MIAMI - A jury in Florida on Oct. 2 awarded a smoker's widow $1 million in compensatory damages and found that two tobacco companies were also liable for punitive damages in connection with the smoking-related illnesses that included lung cancer. The punitive damages phase of the trial is continuing (Gertrude Marchese v. Philip Morris, et al., No. 2013-cv-002849, Fla. Cir., 17th Jud. Cir.).
CHICAGO - Because a number of medical providers alleging that an insurer wrongfully reduced payments on health claims are not beneficiaries to an insurance contract, they are not entitled to allege claims under the Employee Retirement Income Security Act of 1974, the Seventh Circuit U.S. Court of Appeals said Oct. 1 in reversing a district court's ruling in favor of the medical providers (Pennsylvania Chiropractic Association et al. v. Independence Hospital Indemnity Plan Inc., Nos. 14-2322, 14-3174 & 15-1274, 7th Cir.; 2015 U.S. App. LEXIS 17269).
CINCINNATI - The Fair Labor Standards Act's (FLSA) agricultural exemption includes the growing and raising of worms, the Sixth Circuit U.S. Court of Appeals ruled Oct. 2 (John Barks, et al. v. Silver Bait, LLC, et al., No. 15-5175, 6th Cir.; 2015 U.S. App. LEXIS 17310).
WASHINGTON, D.C. - In its Oct. 5 orders list the U.S. Supreme Court denied certiorari in several high-profile intellectual property cases, including a challenge by petitioner W.L. Gore & Associates Inc. to a holding by the Federal Circuit U.S. Court of Appeals that the conveyance of an exclusive patent license need not be in writing (W.L. Gore & Associates Inc. v. Bard Peripheral Vascular Inc., No. 15-41, U.S. Sup.).
CONCORD, N.H. - A three-judge panel of the New Hampshire Supreme Court on Oct. 2 affirmed a jury's decision finding that Exxon Mobil Corp. should pay $236 million to clean up contamination caused by the gasoline additive methyl tertiary butyl ether (MTBE), but overturned the trial court judge's decision to place $195 million of the award in a trust (State of New Hampshire v. Exxon Mobil Corporation, et al., Nos. 2013-0591, 2013-0668, N.H. Sup.; 2015 N.H. LEXIS 108).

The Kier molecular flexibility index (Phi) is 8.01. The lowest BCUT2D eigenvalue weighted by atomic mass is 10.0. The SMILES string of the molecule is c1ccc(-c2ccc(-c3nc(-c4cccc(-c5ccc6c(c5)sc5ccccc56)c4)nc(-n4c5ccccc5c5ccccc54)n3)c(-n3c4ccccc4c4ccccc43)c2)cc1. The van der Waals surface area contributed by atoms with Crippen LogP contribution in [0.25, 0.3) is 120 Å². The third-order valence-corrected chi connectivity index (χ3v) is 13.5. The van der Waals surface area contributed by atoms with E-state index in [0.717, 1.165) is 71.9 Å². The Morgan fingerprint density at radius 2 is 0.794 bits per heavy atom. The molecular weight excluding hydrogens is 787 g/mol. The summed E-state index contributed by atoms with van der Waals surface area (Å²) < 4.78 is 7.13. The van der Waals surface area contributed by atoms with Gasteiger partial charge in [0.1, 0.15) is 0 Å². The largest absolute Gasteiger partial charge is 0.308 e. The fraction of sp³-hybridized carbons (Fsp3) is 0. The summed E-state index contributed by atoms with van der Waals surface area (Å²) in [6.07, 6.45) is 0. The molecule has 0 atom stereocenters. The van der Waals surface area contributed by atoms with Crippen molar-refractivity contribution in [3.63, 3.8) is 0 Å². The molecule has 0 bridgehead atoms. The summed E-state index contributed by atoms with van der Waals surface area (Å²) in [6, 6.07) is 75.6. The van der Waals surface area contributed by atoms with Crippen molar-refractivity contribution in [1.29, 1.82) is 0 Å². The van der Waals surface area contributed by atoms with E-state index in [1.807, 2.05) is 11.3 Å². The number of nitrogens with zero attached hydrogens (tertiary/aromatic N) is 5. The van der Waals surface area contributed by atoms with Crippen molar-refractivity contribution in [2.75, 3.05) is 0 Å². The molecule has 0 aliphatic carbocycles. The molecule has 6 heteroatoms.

DALLAS - A Texas state court jury on Oct. 5 returned a defense verdict in a Prosima pelvic mesh trial in favor of defendants Ethicon Inc. and Johnson & Johnson (Carol Cavness v. Teresa Kowalczyk, M.D., et al., No. DC-14-04220, Texas Dist., Dallas Co.).
WASHINGTON, D.C. - The U.S. Supreme Court on Oct. 5 denied a petition for a writ of certiorari by a pro se plaintiff who argued that experts in his Zicam injury lawsuit were improperly excluded (Michael D. Nelson v. Matrixx Initiatives, et al., No. 14-1389, U.S. Sup.).
GREENVILLE, S.C. - A health insurer was not the primary payer for an employee's medical claims because the plan at issue clearly stated that Medicare was the primary payer if an insured received Medicare benefits, a South Carolina federal judge said Sept. 30 (Jennifer Perkins v. US Airways Inc., et al., No. 14-2577, D. S.C.; 2015 U.S. Dist. LEXIS 132502).
SHREVEPORT, La. - A Louisiana appeals panel held Sept. 30 that there is no primary or excess fiduciary liability or directors and officers liability insurance coverage for an underlying lawsuit spawned by a federal investigation of insureds' Employee Stock Ownership Plans (ESOPs) (Woody D. Bilyeu, et al. v. National Union Fire Insurance Company of Pittsburgh, Pa, et al., No. 50,049-CA, La. App., 2nd Cir.; 2015 La. App. LEXIS 1868).
FRESNO, Calif. - A California federal magistrate judge on Oct. 2 ruled that the claim files and the deposition of a nonparty subcontractor's insurance adjuster are discoverable for the purpose of determining if a conflict of interests existed that required the appointment of independent counsel, granting a home builder's motions to compel in a construction defects declaratory judgment action (Fidelity and Guaranty Insurance Co., et al. v. Centex Homes, No. 1:14-cv-00826, E.D. Calif.; 2015 U.S. Dist. LEXIS 134923).